Gbagbo is embroiled in a dispute with the electoral commission president and opposition party member Robert Mambe, whom he accuses of trying to add 430,000 names to the final roll whose identities have not been not cross checked.
The dispute has cast the electoral process into turmoil, scuppering the latest end-February or early March deadline for polls that were originally meant to happen in 2005.
Critics accuse Gbagbo of deliberately seeking to discredit the process to extend a stalemate that benefits him -- he has remained president for nearly five years with no mandate.
The rebel commanders, meanwhile, are accused of profiting from vast smuggling fiefdoms they can only maintain while the country remains divided, and they face an uncertain future in a peaceful, united Ivory Coast.
Political tensions are rising in Ivory Coast as the country looks set to miss yet another deadline for elections meant to smooth a way out of more than seven years of crisis.
On Monday (February 8), lawyers for Ivory Coast's electoral commissioner, Robert Mambe, an opposition politician, accused Gbagbo's party on Monday of trying to manipulate the voter registration process to his advantage.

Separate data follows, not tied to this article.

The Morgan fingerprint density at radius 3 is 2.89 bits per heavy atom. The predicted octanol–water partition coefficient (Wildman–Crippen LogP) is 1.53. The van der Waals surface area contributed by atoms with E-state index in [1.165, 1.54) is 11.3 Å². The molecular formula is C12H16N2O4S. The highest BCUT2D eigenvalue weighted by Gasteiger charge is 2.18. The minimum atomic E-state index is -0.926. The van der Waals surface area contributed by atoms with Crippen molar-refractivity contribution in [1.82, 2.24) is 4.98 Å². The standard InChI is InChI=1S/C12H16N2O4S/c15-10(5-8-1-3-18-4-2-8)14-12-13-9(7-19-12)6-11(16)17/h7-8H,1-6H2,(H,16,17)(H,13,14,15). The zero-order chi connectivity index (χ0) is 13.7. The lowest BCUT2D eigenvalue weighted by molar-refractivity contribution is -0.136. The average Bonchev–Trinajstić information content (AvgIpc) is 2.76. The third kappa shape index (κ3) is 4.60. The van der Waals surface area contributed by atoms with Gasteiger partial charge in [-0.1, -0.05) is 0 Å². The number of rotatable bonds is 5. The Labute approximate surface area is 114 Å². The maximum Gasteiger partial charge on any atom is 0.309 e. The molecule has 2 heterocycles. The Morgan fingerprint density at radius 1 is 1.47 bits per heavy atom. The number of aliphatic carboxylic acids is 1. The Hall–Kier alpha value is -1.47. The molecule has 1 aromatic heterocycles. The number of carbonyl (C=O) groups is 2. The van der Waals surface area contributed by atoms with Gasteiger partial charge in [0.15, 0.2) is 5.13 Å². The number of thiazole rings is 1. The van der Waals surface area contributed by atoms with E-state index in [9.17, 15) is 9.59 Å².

He has thus far refrained from attacking Gbagbo or his aides directly.
"When the prosecutor says: it's written black on white that Mambe and the CEI (Independent Electoral Commission) have done an illegal deal, it's intoxicating, it's aimed at poisoning the minds of the Ivorian people. It's not a good thing, we don't need this," said Mambe's lawyer, Jeannot Kouadio The row over voter names has highlighted questions about Ivorian nationality that still fester years after the country went to war over them. Xenophobic sentiment is easily stirred and Gbagbo's supporters have said they think the disputed names may have included migrants from Burkina Faso and Mali.
"I can tell you that we haven't integrated on the electoral list any of the 429,000 people without them actually presenting themselves to us in person, and following the right electoral process that has been described in detail," Mambe said.
And as an election meant to reunite slips further away because of a row over voter registration, neither party to the conflict seems in any rush to resolve it.